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Explaining Consciousness: The Hard Problem

3.44  ·  Rating Details ·  25 Ratings  ·  2 Reviews
At the 1994 landmark conference "Toward a Scientific Basis for Consciousness," philosopher David Chalmers distinguished between the "easy" problems and the "hard" problem of consciousness research. According to Chalmers, the easy problems are to explain cognitive functions such as discrimination, integration, and the control of behavior; the hard problem is to explain why ...more
Paperback, 1st edition Bradford Books, 430 pages
Published January 22nd 1999 by Bradford Book (first published June 13th 1997)
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Feb 09, 2015 Blaine rated it really liked it
This book is an attempt to understand what David Chalmers dubbed "the hard problem" of consciousness, the problem of explaining experience, *what it is like* to see red, taste chocolate, hear a Beethoven sonata, or smack your thumb with a hammer.

The majority of the views in this volume take traditional views of consciousness not informed by contemporary embodied mind and dynamical system biology and not informed by non-western approaches to consciousness such as the rich traditions of India, ma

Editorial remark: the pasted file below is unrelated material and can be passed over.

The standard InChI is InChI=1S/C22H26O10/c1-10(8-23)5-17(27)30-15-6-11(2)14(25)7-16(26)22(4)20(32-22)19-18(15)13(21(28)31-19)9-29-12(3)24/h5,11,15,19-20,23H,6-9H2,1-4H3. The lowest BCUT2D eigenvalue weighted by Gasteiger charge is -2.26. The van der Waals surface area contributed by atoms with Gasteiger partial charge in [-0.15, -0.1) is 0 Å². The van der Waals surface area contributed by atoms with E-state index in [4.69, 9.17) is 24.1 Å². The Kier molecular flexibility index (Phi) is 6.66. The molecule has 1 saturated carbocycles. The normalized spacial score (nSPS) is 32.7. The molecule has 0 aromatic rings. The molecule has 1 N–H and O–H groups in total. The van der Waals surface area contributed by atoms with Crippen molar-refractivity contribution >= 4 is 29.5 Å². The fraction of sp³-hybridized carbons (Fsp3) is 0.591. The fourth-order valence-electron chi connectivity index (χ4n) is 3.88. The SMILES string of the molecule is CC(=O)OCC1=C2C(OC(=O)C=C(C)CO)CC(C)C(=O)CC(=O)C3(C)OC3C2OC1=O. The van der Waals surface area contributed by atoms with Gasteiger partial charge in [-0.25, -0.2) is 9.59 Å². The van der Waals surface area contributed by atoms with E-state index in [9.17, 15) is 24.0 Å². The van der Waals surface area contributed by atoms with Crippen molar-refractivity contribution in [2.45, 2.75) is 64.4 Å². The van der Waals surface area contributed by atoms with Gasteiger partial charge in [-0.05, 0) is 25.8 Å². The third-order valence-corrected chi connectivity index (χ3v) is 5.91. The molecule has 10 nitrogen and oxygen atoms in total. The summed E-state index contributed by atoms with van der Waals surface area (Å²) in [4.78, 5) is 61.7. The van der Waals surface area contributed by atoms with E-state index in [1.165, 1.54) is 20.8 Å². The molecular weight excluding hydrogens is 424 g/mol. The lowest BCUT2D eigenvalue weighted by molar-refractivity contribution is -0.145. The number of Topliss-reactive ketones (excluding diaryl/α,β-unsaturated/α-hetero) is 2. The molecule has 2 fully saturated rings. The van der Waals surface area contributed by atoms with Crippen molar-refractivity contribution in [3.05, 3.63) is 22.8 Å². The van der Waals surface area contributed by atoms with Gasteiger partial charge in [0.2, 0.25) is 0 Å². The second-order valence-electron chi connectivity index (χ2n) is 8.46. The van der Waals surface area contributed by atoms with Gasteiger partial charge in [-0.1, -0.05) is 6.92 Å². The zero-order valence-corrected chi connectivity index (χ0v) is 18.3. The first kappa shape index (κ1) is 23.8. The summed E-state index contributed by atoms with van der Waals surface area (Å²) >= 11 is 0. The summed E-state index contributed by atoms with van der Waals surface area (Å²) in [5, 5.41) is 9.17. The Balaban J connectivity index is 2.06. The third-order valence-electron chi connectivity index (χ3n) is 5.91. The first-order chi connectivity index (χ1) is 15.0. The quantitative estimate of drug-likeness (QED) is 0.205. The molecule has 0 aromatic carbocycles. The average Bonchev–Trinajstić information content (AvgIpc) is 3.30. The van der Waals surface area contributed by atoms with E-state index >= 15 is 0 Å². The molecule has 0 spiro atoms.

Alessandro Veneri
Sep 15, 2016 Alessandro Veneri rated it liked it
Could a 1997 papers' collection still say something meaningful about the present consciousness studies state of art? Maybe not. Neuroscientific research grew quite fast in the last decade. But on a philosophical level, the issue seems to have changed quite a little, and this book is very useful to get a general picture of what it is referred to as 'the hard problem of consciousness'. Since many authors here question that physical sciences would ever be able to give any definitive answer to such ...more
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